NFP challenged. A Response.
Deal Hudson, July 14, 2003
A study at the University of Saskatchewan recently announced that a new understanding of a woman's menstrual cycle will change the way we look at fertility and finally lay to rest those arguments in favor of NFP.
Originally, it was thought that egg sacs (or follicles) would grow at one particular time in a woman's menstrual cycle. From those sacs, one egg would be released and the rest would die, resulting in a specific time every month when a woman would be fertile.
This new study, however, shows that the follicles actually grow in waves, rather than all at once. According to the researchers, this means that eggs could be released at different times throughout a woman's cycle, making the old idea of one window of fertility per cycle outdated.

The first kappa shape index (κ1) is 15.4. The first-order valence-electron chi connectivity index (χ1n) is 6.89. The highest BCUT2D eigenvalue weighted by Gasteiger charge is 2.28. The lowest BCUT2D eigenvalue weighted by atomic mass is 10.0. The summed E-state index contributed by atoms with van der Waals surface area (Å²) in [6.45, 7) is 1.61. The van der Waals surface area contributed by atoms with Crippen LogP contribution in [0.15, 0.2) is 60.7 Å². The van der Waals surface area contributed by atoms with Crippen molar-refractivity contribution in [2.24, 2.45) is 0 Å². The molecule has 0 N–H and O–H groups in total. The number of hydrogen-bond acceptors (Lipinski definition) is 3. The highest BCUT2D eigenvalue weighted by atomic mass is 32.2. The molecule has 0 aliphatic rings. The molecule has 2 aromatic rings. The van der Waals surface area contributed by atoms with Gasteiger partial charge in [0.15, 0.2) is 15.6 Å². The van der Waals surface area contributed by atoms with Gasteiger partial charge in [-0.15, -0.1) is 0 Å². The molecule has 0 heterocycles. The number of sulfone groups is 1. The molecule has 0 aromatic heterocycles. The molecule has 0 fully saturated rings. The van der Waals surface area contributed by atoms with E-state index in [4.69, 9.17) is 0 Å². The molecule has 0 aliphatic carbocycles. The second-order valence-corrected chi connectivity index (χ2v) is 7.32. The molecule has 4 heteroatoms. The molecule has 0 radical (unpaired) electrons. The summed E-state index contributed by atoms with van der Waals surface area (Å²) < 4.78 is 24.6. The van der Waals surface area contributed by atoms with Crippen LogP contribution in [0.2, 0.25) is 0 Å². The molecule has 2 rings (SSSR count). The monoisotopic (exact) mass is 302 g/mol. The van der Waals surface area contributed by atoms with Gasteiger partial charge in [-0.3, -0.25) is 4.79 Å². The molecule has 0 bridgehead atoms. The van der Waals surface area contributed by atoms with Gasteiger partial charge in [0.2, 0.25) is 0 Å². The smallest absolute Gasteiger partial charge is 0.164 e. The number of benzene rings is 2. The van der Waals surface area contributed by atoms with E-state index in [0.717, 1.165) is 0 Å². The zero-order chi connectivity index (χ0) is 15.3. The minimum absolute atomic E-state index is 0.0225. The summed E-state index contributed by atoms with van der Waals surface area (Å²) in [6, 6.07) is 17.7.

Researchers say this proves that NFP isn't effective. Senior author Dr. Roger Pierson joked, "We all know people trying to use natural family planning, and we have a word for those people. We call them parents."
But the studies' findings might not be so clear cut as that. Dr. James B. Brown, commenting for the Billings Ovulation Method Organization (WOOMB), says that scientists have known about this "wave" pattern of follicle growth for years. Citing its importance in helping women determine their periods of fertility, Dr. Brown verified the findings from the University of Saskatchewan.
However, Brown explains that it does NOT mean that fertile ovulations can occur more than once during the menstrual cycle. From WOOMB's own research of millions of women using NFP methods, the vast majority ovulate only once per cycle.
Even the University of Saskatchewan's own research should have told them something similar. Out of the 50 women they examined, all but two ovulated only once during their cycle. The two who ovulated more than once actually had abnormal (infertile) cycles during which conception couldn't occur.
So out of research showing that 96% of women ovulate only once per month, and the 4% who ovulate more than once have infertile cycles, the University of Saskatchewan concluded that multiple ovulations spelled the end for predicting fertility and, consequently, NFP.